The harmonic balancer, or vibration dampener, mounts on the front of the crankshaft where it muffles torsional vibration. Power comes to the crankshaft as a series of impulses that cause the shaft to twist, first in the direction of rotation and then against normal rotation. The shaft winds and unwinds from a node point near the flywheel. This movement can, unless dampened, quickly break the shaft.
Most harmonic balancers consist of an outer, or driven, ring bonded by means of rubber pads to the hub, which keys to the crankshaft. The rubber medium dampens crankshaft accelerations and deceleration, transferring motion to the outer ring at average crankshaft velocity. Some balancers drive through silicon-based fluid that exerts the same braking effect.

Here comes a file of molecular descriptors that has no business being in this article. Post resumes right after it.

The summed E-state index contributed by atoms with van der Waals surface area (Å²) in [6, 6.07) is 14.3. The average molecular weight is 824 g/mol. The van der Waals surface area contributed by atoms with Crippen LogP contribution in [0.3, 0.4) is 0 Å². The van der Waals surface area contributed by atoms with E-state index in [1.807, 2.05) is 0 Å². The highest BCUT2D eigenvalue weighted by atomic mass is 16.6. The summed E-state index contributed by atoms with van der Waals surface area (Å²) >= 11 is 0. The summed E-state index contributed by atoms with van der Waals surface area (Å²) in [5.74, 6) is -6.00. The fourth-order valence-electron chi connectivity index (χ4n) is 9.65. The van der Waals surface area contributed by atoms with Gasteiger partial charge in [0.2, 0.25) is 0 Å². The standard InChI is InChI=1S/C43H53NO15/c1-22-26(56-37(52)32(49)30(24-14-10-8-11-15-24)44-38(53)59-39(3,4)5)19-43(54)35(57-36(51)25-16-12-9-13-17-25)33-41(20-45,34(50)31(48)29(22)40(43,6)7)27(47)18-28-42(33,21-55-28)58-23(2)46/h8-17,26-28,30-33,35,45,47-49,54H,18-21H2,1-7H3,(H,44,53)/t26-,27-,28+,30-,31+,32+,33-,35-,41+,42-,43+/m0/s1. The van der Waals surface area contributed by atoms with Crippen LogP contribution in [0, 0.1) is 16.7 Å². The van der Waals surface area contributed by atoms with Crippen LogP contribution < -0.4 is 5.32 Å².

It is difficult to test a harmonic balancer in a meaningful way. Rubberized balancers can be stressed in a press and the condition of the rubber observed. Cracks or separation of the bonded joint means that the unit should be replaced. Fluid-filled balancers are checked for external damage and fluid leaks. Some machinists equate noise when the balancer is rolled on edge with failure.
Detroit Diesel’s advice is best: replace the balancer whenever the engine is rebuilt.